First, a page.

What Do We Mean by ‘Guilty Pleasures?’


Sydney Stam

(Graphic by Sydney Stam | Daily Utah Chronicle)

By Jacqueline Mumford, Managing Editor


Early in the quarantine, I was invited to join a friend’s romance book club. This collective of readers is all women, well-read and passionate about a good love story. 

Nearly weekly, we meet via Zoom to discuss the tropes, pitfalls and character development in the chosen novel. In our last meeting, in a strange turn of events, we all felt the same way about the book — it dropped the ball on every hot button issue it tried to address.

What was more surprising than all of us agreeing, however, was a comment that one of the girls made at the end of the discussion — “It’s a romance novel, though, so what did we expect?”

We nodded our heads, ready to shrug off the bad writing, offensive dialogue and mishandling of sensitive situations as a folly of the genre. It took a second for us — people who bestow reverence on romance authors, who analyze, critique and study the storytelling process as a passion — to realize we were guilt-tripping ourselves. Our group of women, brought together by a love of the genre, concluded our meeting by mocking it. Our relationship with our beloved books was fragile enough to dismiss at the first sign of weakness.

“Guilty pleasures” is a loaded term, usually gracing playlist titles for early 2000s hits, reality TV marathons, or late-night snacks. Contemporarily, we assign the “guilty pleasure” label to something enjoyable that feels like it should be embarrassing. And, more often than not, those forms of entertainment are associated with women — like reading romance novels.

In 2015, at the peak of Taylor Swift’s “Shake It Off” era, Saturday Night Live aired a sketch about Swiftamine, a drug for people who suddenly realized they liked her music. The sketch caught the attention of many men, who desperately defended their decision to stream her award-winning, radio-dominating hits by slamming other female artists.

Swift, an objectively “good” artist — at least in terms of streaming and sales data — is surrounded by charged language, with stories on her using words like “accusation” and “defense,” as if these men were going to war rather than shuffling their Spotify liked songs. The idea is this: men can’t like romance novels, and they certainly can’t like Taylor Swift. Therefore, we better all be embarrassed, regardless of gender, to derive joy from anything of the sort.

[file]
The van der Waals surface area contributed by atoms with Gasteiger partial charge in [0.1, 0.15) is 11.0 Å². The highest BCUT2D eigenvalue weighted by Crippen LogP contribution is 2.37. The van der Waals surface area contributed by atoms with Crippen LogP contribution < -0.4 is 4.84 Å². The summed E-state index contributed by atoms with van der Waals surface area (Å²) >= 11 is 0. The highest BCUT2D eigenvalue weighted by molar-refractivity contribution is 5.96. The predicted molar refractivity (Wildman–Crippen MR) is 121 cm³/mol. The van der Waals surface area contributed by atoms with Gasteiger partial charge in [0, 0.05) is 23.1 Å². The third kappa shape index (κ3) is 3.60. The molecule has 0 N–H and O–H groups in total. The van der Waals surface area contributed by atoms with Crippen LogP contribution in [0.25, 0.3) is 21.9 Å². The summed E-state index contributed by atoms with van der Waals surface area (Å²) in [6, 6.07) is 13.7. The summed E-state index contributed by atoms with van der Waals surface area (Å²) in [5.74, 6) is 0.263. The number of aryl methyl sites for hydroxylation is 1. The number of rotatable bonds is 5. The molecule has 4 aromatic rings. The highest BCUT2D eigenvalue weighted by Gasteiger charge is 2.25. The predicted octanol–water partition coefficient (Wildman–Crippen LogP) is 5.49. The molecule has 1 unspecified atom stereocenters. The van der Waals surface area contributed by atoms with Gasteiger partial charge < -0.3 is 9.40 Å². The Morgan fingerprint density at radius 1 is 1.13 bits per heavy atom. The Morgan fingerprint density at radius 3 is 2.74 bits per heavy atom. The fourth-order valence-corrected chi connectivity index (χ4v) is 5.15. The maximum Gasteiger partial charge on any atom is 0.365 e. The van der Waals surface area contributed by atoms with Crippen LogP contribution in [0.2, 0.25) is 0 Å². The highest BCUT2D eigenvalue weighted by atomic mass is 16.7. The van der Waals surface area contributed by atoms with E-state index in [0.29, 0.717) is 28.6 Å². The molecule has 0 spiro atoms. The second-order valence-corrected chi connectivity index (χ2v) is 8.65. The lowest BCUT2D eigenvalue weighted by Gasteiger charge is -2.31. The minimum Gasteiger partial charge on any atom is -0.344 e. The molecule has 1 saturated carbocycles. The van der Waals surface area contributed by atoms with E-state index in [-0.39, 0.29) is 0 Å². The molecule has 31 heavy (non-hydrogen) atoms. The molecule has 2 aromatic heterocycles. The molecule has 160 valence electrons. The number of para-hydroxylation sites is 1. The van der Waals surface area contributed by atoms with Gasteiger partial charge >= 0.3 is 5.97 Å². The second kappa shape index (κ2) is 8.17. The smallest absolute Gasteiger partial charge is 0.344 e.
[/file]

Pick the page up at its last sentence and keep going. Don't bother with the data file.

I’ve been getting better at noticing when others shamed me for the act of liking things, but lately, just like in the book club, I’ve heard myself silence…myself. I’d hide updates of my romance books on Goodreads, make my top 40 playlists private, and blush pretty hard when telling people my Candy Crush level. I felt like all of these activities — ones that genuinely brightened some pretty bad days — were guilty pleasures, wastes of time that should be kept private. No one needs to know that I, me of all people, like one of the most downloaded gaming apps of all time! What would they think?

Of course, I do believe some forms of entertainment should provoke embarrassment: listening to artists that use their influence to perpetuate abuse, like Tory Lanez, shouldn’t be acceptable.

Overall, though, I’ve tried to stop asking what others will think about my hobbies and starting asking myself why I do what I do. Sometimes the romance novels I read are substantive, intelligent, thought-provoking and stand-alone strong pieces of literature. Other times they’re pure fluff. Either way, if I like it, it doesn’t matter. It’s not shameful to run to a Taylor Swift song, watch a soap opera, order a fruity drink, or anything else that the culture labels a “guilty pleasure.”

It’s not a waste of time to make yourself happy.


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